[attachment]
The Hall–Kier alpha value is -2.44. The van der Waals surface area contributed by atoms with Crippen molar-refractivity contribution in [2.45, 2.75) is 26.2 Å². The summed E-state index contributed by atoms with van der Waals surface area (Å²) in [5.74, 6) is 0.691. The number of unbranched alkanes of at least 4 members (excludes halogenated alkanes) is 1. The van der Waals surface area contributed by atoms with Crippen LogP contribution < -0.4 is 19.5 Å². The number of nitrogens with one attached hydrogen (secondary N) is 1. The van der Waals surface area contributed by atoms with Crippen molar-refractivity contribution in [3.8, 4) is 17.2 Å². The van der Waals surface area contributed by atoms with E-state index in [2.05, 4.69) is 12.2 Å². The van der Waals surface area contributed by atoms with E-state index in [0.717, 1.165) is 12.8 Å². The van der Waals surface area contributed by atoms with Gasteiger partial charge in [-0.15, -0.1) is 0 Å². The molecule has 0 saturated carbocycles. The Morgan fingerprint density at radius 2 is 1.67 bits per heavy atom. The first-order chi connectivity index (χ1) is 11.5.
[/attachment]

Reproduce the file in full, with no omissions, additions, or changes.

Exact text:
The Hall–Kier alpha value is -2.44. The van der Waals surface area contributed by atoms with Crippen molar-refractivity contribution in [2.45, 2.75) is 26.2 Å². The summed E-state index contributed by atoms with van der Waals surface area (Å²) in [5.74, 6) is 0.691. The number of unbranched alkanes of at least 4 members (excludes halogenated alkanes) is 1. The van der Waals surface area contributed by atoms with Crippen LogP contribution < -0.4 is 19.5 Å². The number of nitrogens with one attached hydrogen (secondary N) is 1. The van der Waals surface area contributed by atoms with Crippen molar-refractivity contribution in [3.8, 4) is 17.2 Å². The van der Waals surface area contributed by atoms with E-state index in [2.05, 4.69) is 12.2 Å². The van der Waals surface area contributed by atoms with E-state index in [0.717, 1.165) is 12.8 Å². The van der Waals surface area contributed by atoms with Gasteiger partial charge in [-0.15, -0.1) is 0 Å². The molecule has 0 saturated carbocycles. The Morgan fingerprint density at radius 2 is 1.67 bits per heavy atom. The first-order chi connectivity index (χ1) is 11.5.